Altered Precipitation

The amount, type, and timing of precipitation across the United States influences vegetative distribution and productivity. Changes in precipitation regimes in a changing climate, are expected to challenge land managers and producers with short- and long-term planning under greater variability and threats to working land sustainability. Likely threats include increased runoff, flooding, erosion, landslides and susceptibility to pests, decreased soil moisture and productivity, and earlier snowmelt. The USDA Climate Hubs are working with land managers to develop and implement practices to minimize the associated impacts of increasing precipitation variability.

Maine is a state known for its long, cold winters and short growing season, but changes in climate are disrupting this norm. Many growers around the state have already started to experience the trend towards longer growing seasons. This includes slightly warmer summers and…

Many Rhode Island farmers plant winter cover crops, such as winter rye (Secale cereale). The plants help to reduce soil erosion, improve soil quality, and provide other benefits. Summer cover crops traditionally have not been used in Rhode Island because of the short summer…

Warmer temperatures and longer growing seasons offer Pennsylvania dairy farmers the ability to plant more than one crop in a season. But increasing frequency of extreme rainfall presents new challenges. Double cropping with winter annuals can increase forage production and…

  Project Area Brix Cider Farm near Barneveld, WI is home to a two-acre high density orchard consisting of apples, cherries, pears, and plums. 90% of this farm land is for apple production and the other 10% is cherry, pear, and plum production. This orchard lies in the…

2019 has proven to be an extreme year weather-wise here in the Midwest--from extreme cold in January, the Bomb Cyclone in March, and tornadoes in April to extensive rain and subsequent flooding in May and June. The Midwest states are no strangers to disaster. As we look back on…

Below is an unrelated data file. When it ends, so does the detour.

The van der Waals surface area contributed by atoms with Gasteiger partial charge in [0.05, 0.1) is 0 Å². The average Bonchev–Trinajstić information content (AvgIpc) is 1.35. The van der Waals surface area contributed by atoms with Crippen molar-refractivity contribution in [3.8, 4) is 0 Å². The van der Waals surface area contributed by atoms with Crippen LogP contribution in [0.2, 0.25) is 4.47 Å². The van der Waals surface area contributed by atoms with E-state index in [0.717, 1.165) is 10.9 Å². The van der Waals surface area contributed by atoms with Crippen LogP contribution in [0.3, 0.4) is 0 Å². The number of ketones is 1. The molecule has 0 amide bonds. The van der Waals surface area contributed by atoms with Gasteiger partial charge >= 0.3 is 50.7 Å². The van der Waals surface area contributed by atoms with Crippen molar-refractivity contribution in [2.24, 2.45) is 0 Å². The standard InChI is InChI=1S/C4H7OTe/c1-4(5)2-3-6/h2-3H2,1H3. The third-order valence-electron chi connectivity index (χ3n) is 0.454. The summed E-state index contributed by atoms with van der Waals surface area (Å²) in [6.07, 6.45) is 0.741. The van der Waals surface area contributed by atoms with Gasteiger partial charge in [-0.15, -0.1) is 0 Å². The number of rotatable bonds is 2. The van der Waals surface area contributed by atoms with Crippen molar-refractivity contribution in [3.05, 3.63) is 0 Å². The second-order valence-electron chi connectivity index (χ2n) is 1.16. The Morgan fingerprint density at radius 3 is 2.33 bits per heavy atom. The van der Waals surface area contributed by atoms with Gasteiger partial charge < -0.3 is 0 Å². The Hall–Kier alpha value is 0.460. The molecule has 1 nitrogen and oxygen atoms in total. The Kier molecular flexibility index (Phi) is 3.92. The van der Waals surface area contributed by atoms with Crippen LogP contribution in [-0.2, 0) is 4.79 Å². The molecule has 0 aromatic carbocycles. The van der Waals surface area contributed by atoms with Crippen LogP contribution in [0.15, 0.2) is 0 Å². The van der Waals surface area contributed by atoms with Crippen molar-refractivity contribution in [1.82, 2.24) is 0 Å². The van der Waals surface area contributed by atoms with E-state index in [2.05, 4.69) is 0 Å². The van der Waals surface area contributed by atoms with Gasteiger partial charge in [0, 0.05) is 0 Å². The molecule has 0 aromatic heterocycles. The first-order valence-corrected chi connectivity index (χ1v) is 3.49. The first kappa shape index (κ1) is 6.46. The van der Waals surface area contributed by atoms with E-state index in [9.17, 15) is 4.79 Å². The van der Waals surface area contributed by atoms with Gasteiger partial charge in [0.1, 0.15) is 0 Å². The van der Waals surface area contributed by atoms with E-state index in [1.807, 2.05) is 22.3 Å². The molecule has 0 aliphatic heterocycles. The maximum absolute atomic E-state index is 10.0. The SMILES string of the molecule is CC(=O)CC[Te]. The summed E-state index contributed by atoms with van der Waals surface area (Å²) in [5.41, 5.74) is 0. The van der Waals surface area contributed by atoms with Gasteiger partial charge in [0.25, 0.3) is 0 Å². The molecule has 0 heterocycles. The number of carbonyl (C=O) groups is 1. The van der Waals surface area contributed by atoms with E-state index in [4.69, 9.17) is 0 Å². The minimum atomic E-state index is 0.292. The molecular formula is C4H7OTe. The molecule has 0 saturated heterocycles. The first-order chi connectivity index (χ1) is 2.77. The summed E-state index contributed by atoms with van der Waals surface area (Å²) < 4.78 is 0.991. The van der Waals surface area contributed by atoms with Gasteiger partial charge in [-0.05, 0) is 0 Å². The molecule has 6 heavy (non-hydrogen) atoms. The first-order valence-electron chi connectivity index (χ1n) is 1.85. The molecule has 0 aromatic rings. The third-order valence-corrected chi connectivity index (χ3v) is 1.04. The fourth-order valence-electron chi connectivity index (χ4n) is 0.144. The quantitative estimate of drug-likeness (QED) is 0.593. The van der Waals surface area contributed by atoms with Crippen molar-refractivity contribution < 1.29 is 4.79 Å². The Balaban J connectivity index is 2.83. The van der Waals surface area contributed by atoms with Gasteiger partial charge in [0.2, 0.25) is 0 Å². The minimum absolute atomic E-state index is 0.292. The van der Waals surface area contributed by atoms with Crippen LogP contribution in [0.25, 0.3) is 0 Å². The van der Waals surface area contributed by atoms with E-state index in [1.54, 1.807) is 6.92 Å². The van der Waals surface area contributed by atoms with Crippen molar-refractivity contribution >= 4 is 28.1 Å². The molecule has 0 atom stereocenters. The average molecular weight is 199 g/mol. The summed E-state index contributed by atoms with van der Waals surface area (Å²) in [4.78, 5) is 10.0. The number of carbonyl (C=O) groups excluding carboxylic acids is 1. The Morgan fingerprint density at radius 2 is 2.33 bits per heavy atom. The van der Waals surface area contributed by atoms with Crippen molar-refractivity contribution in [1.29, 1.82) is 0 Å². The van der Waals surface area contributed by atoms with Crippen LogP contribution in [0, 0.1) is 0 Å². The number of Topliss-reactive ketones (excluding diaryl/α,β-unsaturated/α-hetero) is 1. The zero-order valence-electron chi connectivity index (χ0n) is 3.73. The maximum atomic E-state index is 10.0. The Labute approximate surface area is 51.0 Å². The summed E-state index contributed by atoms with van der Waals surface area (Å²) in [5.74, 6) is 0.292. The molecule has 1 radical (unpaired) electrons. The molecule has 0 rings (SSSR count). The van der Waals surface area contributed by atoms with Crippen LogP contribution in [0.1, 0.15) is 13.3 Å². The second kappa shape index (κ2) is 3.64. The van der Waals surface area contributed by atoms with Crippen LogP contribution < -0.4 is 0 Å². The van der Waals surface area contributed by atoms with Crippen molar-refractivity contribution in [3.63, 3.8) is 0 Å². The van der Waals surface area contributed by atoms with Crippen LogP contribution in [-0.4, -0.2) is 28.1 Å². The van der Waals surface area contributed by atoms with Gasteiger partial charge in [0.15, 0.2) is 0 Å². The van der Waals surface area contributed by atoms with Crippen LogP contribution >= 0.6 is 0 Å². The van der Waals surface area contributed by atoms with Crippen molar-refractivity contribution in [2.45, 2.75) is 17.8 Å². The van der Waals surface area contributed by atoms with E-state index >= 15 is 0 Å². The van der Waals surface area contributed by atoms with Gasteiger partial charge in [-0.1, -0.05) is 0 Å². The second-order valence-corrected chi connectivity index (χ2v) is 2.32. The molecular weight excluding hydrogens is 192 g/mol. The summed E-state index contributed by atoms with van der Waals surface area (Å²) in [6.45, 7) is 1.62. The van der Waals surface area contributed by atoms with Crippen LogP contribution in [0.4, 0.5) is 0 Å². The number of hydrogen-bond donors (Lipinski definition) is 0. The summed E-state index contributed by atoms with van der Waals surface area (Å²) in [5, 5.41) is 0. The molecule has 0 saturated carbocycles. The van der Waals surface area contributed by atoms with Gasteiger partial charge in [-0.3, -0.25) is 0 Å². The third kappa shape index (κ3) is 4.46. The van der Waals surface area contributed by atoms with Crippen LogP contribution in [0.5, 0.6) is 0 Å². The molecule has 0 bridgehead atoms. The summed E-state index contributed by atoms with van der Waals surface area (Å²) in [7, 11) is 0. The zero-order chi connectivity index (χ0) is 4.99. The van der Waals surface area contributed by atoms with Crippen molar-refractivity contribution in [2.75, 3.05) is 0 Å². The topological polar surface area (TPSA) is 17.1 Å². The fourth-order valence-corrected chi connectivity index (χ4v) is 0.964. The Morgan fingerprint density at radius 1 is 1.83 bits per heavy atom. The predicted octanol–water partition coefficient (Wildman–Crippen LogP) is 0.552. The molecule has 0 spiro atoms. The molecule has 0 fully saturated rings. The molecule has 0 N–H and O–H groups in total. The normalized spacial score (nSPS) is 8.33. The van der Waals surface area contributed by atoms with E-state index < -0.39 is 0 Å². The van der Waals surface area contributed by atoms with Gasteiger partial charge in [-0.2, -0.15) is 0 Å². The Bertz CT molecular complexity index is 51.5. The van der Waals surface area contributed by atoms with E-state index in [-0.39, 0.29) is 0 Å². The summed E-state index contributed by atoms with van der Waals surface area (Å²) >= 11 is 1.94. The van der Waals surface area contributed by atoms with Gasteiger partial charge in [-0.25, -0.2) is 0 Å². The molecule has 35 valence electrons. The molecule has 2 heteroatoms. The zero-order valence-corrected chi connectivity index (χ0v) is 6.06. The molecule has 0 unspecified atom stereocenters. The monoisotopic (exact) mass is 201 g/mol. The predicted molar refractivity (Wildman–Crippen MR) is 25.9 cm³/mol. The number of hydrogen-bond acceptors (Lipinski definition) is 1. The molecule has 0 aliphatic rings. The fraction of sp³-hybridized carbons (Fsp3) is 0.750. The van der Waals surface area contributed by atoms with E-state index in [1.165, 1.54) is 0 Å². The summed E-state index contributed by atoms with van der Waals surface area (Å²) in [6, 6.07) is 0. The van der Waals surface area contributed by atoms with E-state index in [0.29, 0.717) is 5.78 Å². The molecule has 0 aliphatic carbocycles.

Extreme Precipitation and Trends There is clear evidence that precipitation in the Northeast is more intense than it was in the past. The increase in the Northeast has been greater than any other region in the U.S. (Figure 1). Between 1901 and 2014, total annual precipitation…

Taking action now can help forested watersheds prepare for and adapt to a changing climate. Forested watersheds improve water quality and enhance water storage, naturally regulate streamflows, reduce flood damages and stormwater runoff, replenish groundwater and provide a myriad…

Capstone students are helping us hear the stories of farmers who are adapting to climate change The Public Communication Capstone is a service-learning course at the University of Vermont (UVM). The USDA Northeast Climate Hub partnered with a team of Capstone students in Spring…

Engaging the Integrated Erosion Tool (IET) to define Soil Conditioning Index (SCI), understand impacts of climate on modeled cropping systems plus improve farmer profitability  The 2019 Natural Resources Conservation Service (NRCS) Liaison, Justin Mount, is working with the…